But don't you think that having equipment that makes taking photos easier, more convenient and more fun makes it more likely that someone will want to use that equipment more, experiment more, and think better about what you're doing?  What ultimately matters most in making photos that are worth looking at is having a good eye; and while it's obvious that someone with a good eye can make fantastic images with lesser equipment, and equally obvious that buying superior equipment doesn't thereby give you a better eye, I suspect that the fewer technical obstacles your equipment provides the better your chances of improving your eye (though that may never happen).

EOS Bodies / Re: Full Frame Vs Crop Sensor
« on: February 19, 2014, 10:57:42 AM »

My favourite photography genre is macro and I do a lot of it! Shooting with a MR-14 EX and extension tubes, I absolutely love the IQ of my subjects but equally hate the noise and banding in the shadow areas. Will full frame solve this issue?

If you hate noise and banding in shadows, I would (other things being equal) recommend a 6D rather than a 5DII or 5DIII - the 6D not only provides less noise at high ISOs (though the difference there among those three cameras is far less than the superiority of any) but less noise, and much less banding (I don't think I've ever seen it in a 6D file, but it's quite obvious from 5DII and 5DIII).  But if it's just a concern about high ISO noise, even a 5DII will seem like a revelation compared to any Canon APS-C body.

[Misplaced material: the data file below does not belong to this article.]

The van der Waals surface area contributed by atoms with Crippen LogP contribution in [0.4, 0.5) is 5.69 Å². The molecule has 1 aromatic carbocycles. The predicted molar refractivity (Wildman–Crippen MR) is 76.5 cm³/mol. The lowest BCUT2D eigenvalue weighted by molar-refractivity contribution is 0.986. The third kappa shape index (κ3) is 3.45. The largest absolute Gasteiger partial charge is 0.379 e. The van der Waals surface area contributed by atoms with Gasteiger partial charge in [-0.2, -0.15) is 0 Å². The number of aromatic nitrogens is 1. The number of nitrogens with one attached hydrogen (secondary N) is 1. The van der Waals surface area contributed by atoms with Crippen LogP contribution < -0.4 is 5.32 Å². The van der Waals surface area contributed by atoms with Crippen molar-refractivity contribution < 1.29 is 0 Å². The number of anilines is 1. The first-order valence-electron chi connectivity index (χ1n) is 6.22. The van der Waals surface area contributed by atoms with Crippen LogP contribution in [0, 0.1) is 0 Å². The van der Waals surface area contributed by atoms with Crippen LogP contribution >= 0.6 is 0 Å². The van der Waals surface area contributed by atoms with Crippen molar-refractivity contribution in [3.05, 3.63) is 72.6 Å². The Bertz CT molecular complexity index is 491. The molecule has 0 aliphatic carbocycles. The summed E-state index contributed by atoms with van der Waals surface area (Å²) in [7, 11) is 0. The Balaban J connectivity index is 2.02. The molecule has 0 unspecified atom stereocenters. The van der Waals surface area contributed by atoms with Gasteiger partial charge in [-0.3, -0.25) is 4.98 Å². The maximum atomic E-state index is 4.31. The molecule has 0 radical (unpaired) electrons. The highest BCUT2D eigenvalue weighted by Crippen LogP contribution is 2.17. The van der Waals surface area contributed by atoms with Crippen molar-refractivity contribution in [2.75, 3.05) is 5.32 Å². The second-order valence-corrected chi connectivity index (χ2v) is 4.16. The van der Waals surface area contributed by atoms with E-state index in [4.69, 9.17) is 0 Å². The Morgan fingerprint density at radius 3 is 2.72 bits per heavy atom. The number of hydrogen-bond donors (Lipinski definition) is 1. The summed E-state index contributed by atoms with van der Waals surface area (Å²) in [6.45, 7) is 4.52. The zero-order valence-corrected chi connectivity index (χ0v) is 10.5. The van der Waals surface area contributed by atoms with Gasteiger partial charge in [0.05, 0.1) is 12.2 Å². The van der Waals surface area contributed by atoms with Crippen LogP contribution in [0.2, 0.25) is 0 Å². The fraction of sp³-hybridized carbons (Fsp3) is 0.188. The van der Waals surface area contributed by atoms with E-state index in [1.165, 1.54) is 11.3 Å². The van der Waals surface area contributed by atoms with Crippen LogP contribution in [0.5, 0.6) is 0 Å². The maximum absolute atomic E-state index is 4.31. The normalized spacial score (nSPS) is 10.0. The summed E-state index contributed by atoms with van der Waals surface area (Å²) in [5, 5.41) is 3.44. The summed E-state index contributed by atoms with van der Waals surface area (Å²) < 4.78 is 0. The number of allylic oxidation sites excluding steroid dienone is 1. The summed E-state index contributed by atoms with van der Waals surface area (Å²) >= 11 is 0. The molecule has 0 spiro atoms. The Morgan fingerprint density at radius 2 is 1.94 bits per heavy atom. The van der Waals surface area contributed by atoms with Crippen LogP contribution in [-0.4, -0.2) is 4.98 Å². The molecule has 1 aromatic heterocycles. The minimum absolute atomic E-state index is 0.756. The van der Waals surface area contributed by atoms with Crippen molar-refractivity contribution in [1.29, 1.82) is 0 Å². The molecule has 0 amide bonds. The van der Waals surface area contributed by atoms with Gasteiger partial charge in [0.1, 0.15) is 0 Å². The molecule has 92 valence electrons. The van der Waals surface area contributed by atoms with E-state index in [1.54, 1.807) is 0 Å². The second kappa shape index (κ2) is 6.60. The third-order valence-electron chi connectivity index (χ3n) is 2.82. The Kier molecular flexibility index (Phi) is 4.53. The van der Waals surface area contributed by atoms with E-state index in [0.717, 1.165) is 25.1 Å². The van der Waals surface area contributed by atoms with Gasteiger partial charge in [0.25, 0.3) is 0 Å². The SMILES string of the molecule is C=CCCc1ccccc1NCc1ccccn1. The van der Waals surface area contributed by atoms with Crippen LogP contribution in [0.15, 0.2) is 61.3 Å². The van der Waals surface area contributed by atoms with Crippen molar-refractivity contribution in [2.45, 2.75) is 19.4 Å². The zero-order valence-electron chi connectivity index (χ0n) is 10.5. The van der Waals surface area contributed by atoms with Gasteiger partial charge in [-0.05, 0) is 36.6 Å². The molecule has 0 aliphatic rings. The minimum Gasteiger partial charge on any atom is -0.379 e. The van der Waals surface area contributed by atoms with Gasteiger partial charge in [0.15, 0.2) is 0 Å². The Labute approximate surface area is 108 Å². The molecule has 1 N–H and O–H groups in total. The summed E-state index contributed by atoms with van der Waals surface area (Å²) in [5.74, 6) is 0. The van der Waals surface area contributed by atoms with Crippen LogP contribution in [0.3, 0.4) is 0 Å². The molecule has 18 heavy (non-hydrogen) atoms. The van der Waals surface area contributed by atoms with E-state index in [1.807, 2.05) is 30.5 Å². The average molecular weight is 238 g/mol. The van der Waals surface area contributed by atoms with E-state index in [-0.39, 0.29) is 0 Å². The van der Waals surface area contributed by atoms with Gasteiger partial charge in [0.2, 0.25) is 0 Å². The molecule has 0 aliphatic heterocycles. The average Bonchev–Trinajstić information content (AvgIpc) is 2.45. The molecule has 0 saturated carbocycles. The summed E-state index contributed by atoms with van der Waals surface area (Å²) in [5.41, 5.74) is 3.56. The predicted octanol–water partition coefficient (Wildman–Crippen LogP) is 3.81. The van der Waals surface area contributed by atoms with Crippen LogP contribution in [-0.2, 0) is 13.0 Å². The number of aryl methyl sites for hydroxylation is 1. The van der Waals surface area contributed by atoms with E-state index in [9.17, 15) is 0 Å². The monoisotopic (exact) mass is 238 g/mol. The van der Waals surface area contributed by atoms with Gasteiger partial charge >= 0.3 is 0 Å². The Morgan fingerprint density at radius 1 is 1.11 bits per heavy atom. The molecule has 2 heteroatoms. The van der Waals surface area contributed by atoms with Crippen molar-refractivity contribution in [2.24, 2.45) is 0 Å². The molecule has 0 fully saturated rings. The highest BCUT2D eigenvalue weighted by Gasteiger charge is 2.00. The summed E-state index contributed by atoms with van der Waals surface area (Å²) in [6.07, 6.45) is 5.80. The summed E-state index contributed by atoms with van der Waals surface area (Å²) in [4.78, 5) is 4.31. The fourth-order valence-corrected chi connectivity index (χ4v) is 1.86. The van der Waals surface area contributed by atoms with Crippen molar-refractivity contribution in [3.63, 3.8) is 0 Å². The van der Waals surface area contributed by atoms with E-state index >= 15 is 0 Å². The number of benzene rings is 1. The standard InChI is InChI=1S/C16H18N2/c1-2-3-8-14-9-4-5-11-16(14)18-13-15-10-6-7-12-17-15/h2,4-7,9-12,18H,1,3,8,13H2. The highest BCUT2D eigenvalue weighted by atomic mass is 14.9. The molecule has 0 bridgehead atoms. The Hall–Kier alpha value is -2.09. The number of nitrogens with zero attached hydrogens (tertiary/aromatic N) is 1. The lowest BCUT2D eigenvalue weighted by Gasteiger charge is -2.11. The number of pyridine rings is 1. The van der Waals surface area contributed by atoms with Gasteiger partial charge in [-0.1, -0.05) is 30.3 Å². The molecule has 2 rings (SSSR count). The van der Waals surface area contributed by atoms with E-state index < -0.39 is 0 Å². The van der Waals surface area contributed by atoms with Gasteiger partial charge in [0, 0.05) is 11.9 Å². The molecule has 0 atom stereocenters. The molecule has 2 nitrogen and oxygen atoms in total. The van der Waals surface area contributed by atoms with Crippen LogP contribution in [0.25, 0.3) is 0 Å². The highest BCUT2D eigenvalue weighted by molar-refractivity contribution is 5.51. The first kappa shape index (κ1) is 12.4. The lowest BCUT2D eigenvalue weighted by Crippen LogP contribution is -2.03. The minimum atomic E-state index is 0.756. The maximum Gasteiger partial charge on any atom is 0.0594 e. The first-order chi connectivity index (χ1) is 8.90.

As for the suggestion that you buy books and learn better technique etc. with the equipment you already have, I don't agree - provided you can afford the upgrade.  A FF camera won't, of course, make you more artistic etc., but your images will look at least technically better and there will be less you will be able to blame on your tools....

According to sonyalpharumors, the Samyang 85mm f/1.4 E-Mount lens (compatible with Sony a7 & a7R) is now in stock at B&H ... but when I check with B&H, they say it is only for APS-C sensor cameras ... does anyone have some clear info on this?

Samyang's European site says it's for both:


It will be nice to be able to use their manual lenses (evidently they're about to start introducing AF too) on mirrorless camera bodies, which allow for effective manual focus via in-viewfinder magnification and focus peaking.  I bought a copy of this lens back when I owned a Pentax K-5 and despite (or perhaps because of) the focus chip, and because of the inaccurate infinity stop, I found it almost impossible to get anything in focus.  I rather doubt I'll get this one again, though, as my Canon 85 1.8 works so well on the A7s.

Lenses / Re: 35mm f2 IS for city photography at night?
« on: February 19, 2014, 10:12:55 AM »
Another thought: The 24-70/4L IS may be a good option. It covers the 35mm focal length, has IS, and gives the flexibility of a zoom. It's obviously more expensive than the 35/2 IS, but weather sealed and comparable in price to the 35/1.4L

The TO has the 24-105 F/4 IS, so adding the 24-70 F/4 IS to his kit would be a bit redundant ...